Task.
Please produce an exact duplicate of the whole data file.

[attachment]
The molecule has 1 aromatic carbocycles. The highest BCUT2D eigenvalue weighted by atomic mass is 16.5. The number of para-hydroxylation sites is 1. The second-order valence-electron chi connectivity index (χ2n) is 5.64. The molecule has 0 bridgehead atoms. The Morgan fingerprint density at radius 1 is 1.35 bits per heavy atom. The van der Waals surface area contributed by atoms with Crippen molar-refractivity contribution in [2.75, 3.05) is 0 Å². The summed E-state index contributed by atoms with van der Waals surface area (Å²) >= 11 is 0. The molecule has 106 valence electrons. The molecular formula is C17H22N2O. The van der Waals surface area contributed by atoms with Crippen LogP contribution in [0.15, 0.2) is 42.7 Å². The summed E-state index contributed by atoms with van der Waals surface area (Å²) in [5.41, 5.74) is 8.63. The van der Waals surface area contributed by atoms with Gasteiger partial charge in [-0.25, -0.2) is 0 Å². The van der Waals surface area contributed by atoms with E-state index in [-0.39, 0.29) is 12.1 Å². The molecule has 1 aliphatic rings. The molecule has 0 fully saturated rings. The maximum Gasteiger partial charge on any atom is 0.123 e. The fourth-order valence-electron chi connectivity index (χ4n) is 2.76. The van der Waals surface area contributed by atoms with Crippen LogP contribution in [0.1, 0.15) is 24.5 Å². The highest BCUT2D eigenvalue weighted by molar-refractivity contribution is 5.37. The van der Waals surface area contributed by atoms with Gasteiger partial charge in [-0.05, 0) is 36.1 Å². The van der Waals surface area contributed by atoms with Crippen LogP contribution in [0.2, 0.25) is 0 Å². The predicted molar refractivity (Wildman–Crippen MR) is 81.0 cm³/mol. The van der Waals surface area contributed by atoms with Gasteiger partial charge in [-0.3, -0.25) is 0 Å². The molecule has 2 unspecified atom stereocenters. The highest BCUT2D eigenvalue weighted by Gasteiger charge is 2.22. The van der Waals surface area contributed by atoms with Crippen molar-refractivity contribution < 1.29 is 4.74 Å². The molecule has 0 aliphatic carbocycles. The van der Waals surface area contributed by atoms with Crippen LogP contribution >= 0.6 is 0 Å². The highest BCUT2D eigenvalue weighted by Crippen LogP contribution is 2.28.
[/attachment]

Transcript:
The molecule has 1 aromatic carbocycles. The highest BCUT2D eigenvalue weighted by atomic mass is 16.5. The number of para-hydroxylation sites is 1. The second-order valence-electron chi connectivity index (χ2n) is 5.64. The molecule has 0 bridgehead atoms. The Morgan fingerprint density at radius 1 is 1.35 bits per heavy atom. The van der Waals surface area contributed by atoms with Crippen molar-refractivity contribution in [2.75, 3.05) is 0 Å². The summed E-state index contributed by atoms with van der Waals surface area (Å²) >= 11 is 0. The molecule has 106 valence electrons. The molecular formula is C17H22N2O. The van der Waals surface area contributed by atoms with Crippen LogP contribution in [0.15, 0.2) is 42.7 Å². The summed E-state index contributed by atoms with van der Waals surface area (Å²) in [5.41, 5.74) is 8.63. The van der Waals surface area contributed by atoms with Gasteiger partial charge in [-0.25, -0.2) is 0 Å². The van der Waals surface area contributed by atoms with E-state index in [-0.39, 0.29) is 12.1 Å². The molecule has 1 aliphatic rings. The molecule has 0 fully saturated rings. The maximum Gasteiger partial charge on any atom is 0.123 e. The fourth-order valence-electron chi connectivity index (χ4n) is 2.76. The van der Waals surface area contributed by atoms with Crippen LogP contribution in [0.1, 0.15) is 24.5 Å². The highest BCUT2D eigenvalue weighted by molar-refractivity contribution is 5.37. The van der Waals surface area contributed by atoms with Gasteiger partial charge in [-0.05, 0) is 36.1 Å². The van der Waals surface area contributed by atoms with Crippen LogP contribution in [0.2, 0.25) is 0 Å². The predicted molar refractivity (Wildman–Crippen MR) is 81.0 cm³/mol. The van der Waals surface area contributed by atoms with Gasteiger partial charge in [-0.3, -0.25) is 0 Å². The molecule has 2 unspecified atom stereocenters. The highest BCUT2D eigenvalue weighted by Gasteiger charge is 2.22. The van der Waals surface area contributed by atoms with Crippen molar-refractivity contribution < 1.29 is 4.74 Å². The molecule has 0 aliphatic carbocycles. The van der Waals surface area contributed by atoms with Crippen LogP contribution >= 0.6 is 0 Å². The highest BCUT2D eigenvalue weighted by Crippen LogP contribution is 2.28.